When it's done with care, a matrix can break down barriers and encourage communication. But it's not, it can put employees in an awkward position.
The Matrix is no longer just a popular sci-fi movie, but an organizational model that's being adopted by an increasing number of companies. Traditional organizational models usually modeled the military, with each member of the organization reporting to a single superior, and potentially having one or more "direct reports," providing a clear chain of command where the lowest individual on the org chart could ultimately map their way up to the CEO.
The traditional command and control model made lines of reporting obvious. Each member of the organization had a single boss who would set his or her priorities, and ultimately guide their career. Like all models, however, there were negatives. If you had a bad or ineffective boss, you had little recourse to change your destiny. Furthermore, you might be isolated from other elements of the organization, since all the communication and strategizing between groups and divisions had to filter through multiple organizational layers.
These challenges engendered the creation of matrix models, whereby a single individual might report to multiple bosses in some capacity. If you are a marketing business analyst, for example, you might report to someone in marketing as well as in IT, so you have a direct connection between the organizations that impact your job. Done well, a matrix can break down organizational barriers and encourage communication between organizational silos, a challenge particularly relevant for areas like IT that impact multiple parts of a business and are ultimately accountable to multiple functions.
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Who's the boss?
The problem with matrix organizational models is that they're an easy way to avoid the diligence and care required to build an effective organizational model that fosters the right amount of communication and collaboration without introducing unnecessary confusion. When you have a single boss it's easy to determine your objectives and know where to bring problems, but if you have five nominal bosses, to whom are you actually accountable? Who should be setting your objectives? Whose objective "wins" in the event of a conflict?
It's simple to take a manager or line employee, call them "matrixed," and make them accountable to a half dozen bosses, but it's also horribly lazy leadership. In effect, you're outsourcing your duty to the employee, and forcing them to make decisions about which nominal manager's priorities are the highest, and whose goals they should ultimately pursue. You're also putting the burden for failure on the employee, rather than the leader. If the employee makes the wrong call on pursuing an objective, how can any of his or her nominal managers be held to account when they each assigned what they saw as key priorities to the employee, and forced the employee to facilitate any mediation required to resolve conflicts?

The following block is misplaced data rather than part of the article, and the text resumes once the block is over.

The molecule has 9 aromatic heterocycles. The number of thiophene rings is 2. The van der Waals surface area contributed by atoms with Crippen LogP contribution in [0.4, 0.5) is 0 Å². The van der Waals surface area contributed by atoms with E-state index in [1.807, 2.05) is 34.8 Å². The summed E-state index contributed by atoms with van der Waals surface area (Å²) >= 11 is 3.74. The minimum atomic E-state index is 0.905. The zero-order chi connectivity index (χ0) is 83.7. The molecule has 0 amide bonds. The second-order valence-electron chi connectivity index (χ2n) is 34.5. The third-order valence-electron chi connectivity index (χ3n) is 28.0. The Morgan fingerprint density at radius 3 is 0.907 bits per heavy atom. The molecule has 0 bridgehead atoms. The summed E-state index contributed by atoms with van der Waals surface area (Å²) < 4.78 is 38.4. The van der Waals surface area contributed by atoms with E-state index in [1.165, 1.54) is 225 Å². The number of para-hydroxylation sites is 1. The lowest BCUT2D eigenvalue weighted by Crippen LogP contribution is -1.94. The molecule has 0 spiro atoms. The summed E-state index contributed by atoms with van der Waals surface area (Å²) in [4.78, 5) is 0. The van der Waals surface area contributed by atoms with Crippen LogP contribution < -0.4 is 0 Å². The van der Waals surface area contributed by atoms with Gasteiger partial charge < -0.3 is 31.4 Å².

Matrix with care
We are indeed in a collaborative business environment that requires interaction outside traditional business functions, but that doesn't necessarily mean the majority of your employees should be accountable to multiple managers. Before grabbing the mouse and drawing yet another line upward in your organizational chart, consider why an individual should be directly accountable to multiple parties. When there's a legitimate need, it's incumbent upon you as a leader to clearly articulate what functions each manager plays, and define boundaries for the employee so he or she is not left with the burden of resolving conflicts between his or her bosses. Seemingly administrative tasks like performing evaluations and setting performance objectives should clearly rest with a single individual, and ownership of the employee's career development and advancement should be unambiguous and communicated directly to that employee.
Even at the upper levels of the organization where you otherwise trust employees to do the right thing, it's imperative that you communicate what role each member of the employee's management "team" will play, and how that employee should resolve conflicts that might occur among powerful individuals in the organization.
Command and collaborate
Before reflexively reaching for a matrix model, ask if formal collaborations around a set objective are a better route. A matrix might be tempting to provide oversight into a particular activity, or to ensure goals account for multiple organizational considerations, all noble objectives, but also ones that could be performed through working committees, project teams, or periodic reviews rather than assigning an employee a "management team." Like the movie, the matrix can be a comfortable place to be, but it's often far from optimal.